“Investigators found that speed and lane violations were the most common causal factors in these fatal collisions,” CSP said in a statement announcing the latest motorcycle crash data. “In addition, when speed was not listed as the causal factor, it was the most common secondary contributing factor for these fatal crashes.”

Motorcycle riders are bound by the same rules of the road as people in other vehicles.

Colorado traffic law prohibits motorcycle riders and other motorists from making unsafe lane changes. They are permitted to make lane changes only after deeming it is safe to do so, first checking for other traffic and pedestrians. Infractions are punishable with a fine and driver’s license points.

State law currently permits lane sharing, or two motorcycles riding side by side in a single lane. The more dangerous practice of lane splitting – riding between two lanes of slow-moving or stopped traffic – is illegal across the state, however.

Lane splitting is a recipe for disaster for a number of reasons.

First, other drivers are not expecting motorcycles to ride the line between lanes. In addition, they may not notice bikers when changing lanes. Even a motorcyclist who is proceeding with caution may wind up in a driver’s blind spot by splitting lanes.

Wrongful Death Claims for Colorado Motorcycle Accidents 

Wrongful death claims are common following fatal motorcycle and other traffic accidents.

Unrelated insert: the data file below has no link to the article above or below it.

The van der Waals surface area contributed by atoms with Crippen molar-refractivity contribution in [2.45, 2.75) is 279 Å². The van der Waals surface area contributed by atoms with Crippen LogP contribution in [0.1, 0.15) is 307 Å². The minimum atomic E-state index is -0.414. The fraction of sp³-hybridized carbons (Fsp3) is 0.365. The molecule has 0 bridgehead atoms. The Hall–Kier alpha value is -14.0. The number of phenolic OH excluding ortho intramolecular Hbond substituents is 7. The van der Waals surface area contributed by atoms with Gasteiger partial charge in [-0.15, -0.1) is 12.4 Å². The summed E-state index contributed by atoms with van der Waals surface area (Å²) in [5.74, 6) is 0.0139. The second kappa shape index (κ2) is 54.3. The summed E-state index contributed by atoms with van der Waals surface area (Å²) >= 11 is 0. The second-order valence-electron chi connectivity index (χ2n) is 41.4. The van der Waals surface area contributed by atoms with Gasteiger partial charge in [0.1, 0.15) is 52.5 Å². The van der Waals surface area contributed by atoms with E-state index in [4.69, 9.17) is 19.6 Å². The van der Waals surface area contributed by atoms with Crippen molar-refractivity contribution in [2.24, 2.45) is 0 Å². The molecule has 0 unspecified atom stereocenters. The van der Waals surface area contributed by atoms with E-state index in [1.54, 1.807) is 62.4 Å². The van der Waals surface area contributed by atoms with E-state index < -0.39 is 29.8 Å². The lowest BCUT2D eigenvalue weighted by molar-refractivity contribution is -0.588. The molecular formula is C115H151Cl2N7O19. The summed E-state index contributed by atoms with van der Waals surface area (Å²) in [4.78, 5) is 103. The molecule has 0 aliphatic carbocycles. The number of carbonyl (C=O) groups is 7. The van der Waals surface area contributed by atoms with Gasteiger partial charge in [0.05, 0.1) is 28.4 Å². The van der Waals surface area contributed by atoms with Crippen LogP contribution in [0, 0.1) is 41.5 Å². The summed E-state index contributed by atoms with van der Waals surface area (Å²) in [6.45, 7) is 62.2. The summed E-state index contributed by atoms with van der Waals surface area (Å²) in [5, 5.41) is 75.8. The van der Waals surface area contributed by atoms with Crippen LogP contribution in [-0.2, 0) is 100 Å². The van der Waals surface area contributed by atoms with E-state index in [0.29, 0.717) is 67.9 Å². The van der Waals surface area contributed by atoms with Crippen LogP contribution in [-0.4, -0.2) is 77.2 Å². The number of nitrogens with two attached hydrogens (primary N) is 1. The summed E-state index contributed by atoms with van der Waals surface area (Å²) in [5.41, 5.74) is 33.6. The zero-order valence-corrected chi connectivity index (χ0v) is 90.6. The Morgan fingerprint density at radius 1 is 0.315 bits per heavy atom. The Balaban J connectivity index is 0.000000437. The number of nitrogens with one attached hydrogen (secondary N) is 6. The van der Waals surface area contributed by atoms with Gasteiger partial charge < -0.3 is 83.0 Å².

The loved ones of a person who dies in a crash generally have the right to seek compensation from those responsible for the accident. The monetary damages typically available in these cases are designed to compensate family members for the financial impact of losing a loved one.

Obviously, no amount of money can ever allow you to go back in time and prevent an accident from happening. A wrongful death action can, however, help ease the financial strain that often comes with the loss of a loved one. It can also provide a certain level of closure by getting justice and ensuring that those responsible are made accountable for their actions.

State law limits who can pursue a wrongful death case to spouses, children and parents. In the event that a person dies without a spouse, child or parent, the personal representative of his or her estate can sue for wrongful death.

To successfully pursue a wrongful death claim, you have to be able to identify who is to blame for the crash and establish their legal liability. You do not need to go it alone. A Denver personal injury lawyer at our firm can help you understand your legal rights and explore your options.

Speak With a Denver Personal Injury Lawyer

If you or a loved one has been injured in a motorcycle, car, truck or other accident in Colorado, an experienced Denver personal injury lawyer at Levine Law can help. Our attorneys combine decades of experience and a strong track record of success in the courtroom and through negotiated settlements.

Our lawyers are pleased to serve clients throughout Colorado, including in Denver, Colorado Springs, Ft. Collins and Loveland. Call us at 303-333-8000 or contact us online to speak with a Denver personal injury lawyer.